Mouse Progress Control

Introduction

This article introduces a mouse progress control that follows the mouse. The solution is based on global Windows hooking and it uses a DLL that is dynamically imported to the application.

Background

I have created several applications and utils that process a lot of information. Usually, it is time consuming and the users have to wait. I used to create a popup window with a progress bar to indicate the wait time; sometimes the GUI itself contained the progress. After a search for a better solution, someone suggested that I set the mouse cursor with the hourglass. The hourglass is a good idea, but I wanted it to show a progress bar.

I tested two solutions for the “problem.” The first solution was 100 mouse cursors that contained the mouse and a progress bar. That solution did work, but several users complained about their “fancy” cursor, so I changed to my dull cursor-look. The second solution was to hook the system and create an owner draw progress control that followed the mouse. That resulted in this article.

I’m just finishing a new version of SizeMe; the music mode part of the program takes a while because it reads each MP3-file ID-tag, indexes it, sorts it, and then groups it. That process takes time and the user had to have some feedback on that. Because SizeMe has a clean GUI, I thought this would be a great idea. That is the main reason I created this control in the first place, but, hey, I love to share.

Layout

I’m more of a programmer than a designer. But, I did create two out of three designs in this control. Here are the three flavors:

Design Sample Description
Smooth This style looks like the default progress control with the PBS_SMOOTH option turned on. It is plain looking and it is possible to add a “percent” text on top of it.
Mac This style is sooo good looking. The idea and design were originally by Paul M. Meidinger (“Macintosh-like Progress Control”). It uses degrades of the selected colors. Also, here is it possible to add a percent on top of it.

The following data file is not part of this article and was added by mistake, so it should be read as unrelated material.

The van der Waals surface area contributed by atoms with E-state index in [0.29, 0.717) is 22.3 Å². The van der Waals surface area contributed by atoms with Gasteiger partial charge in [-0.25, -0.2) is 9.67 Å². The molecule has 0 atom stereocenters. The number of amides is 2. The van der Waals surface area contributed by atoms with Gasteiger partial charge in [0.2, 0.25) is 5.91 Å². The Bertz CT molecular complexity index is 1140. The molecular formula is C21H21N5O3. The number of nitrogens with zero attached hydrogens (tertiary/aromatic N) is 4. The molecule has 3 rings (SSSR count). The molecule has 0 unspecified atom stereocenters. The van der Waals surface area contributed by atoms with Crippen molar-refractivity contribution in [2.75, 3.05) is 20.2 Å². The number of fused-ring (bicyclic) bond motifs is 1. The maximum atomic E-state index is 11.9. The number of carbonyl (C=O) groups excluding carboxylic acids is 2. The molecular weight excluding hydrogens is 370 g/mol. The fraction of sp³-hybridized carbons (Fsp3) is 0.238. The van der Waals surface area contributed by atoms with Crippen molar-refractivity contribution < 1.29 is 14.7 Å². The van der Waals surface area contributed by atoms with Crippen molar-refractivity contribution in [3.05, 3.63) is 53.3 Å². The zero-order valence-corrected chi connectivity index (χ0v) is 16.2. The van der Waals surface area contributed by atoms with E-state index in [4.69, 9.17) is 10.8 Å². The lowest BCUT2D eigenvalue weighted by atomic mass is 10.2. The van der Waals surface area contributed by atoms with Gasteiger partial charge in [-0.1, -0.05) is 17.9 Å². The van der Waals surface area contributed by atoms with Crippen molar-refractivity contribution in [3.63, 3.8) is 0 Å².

Round This little puppy is my “masterpiece.” Inspired by the Mac-control and some progress bars I saw in games, I decided to create a round-looking progress bar. It is possible to customize on which angle it should start and end, plus the width of the progress fillings.

Using the Code

The Mouse progress class uses a DLL that sets a system-wide hook. That does not mean that you need to add the .lib-file to the project because the DLL is dynamically loaded. To implement the code into your existing project, you only need to add these files:

  • MousePrg.cpp
  • MousePrg.h
  • MousePrgVars.h
  • MousePrgHook.h

And copy the MousePrgHook.dll file to where the executable file is.

You should create the class on the heap and delete it when you’re finished. (Remember, because it uses a hook, the DLL will load into each program that is active after execution, and it does not need to be active when not in use!) A typical usage of it could be like this:

//Class defs
CMousePrg *pMProgress;
//(...)

//When you start a time-consuming process (this is an MFC example;
//on Win32, you usually have the instance/hwnd handles)
pMProgress = new CMousePrg(AfxGetInstanceHandle(),
   this->GetSafeHwnd());
//(...)

//While you are moving along processing your stuff
pMProgress->SetPercent(nPercent);

//Delete the progress when you're finished.
if(bFinished==TRUE)
{
   delete pMProgress;
   pMProgress=NULL;
}
//(...)

The CMousePrg class inits the hook and start drawing the progress. It will show until you delete the object. It is meant to be that way, so you are “forced” to delete the class and the hook get detached. (Many hooks might slow things down, I guess).

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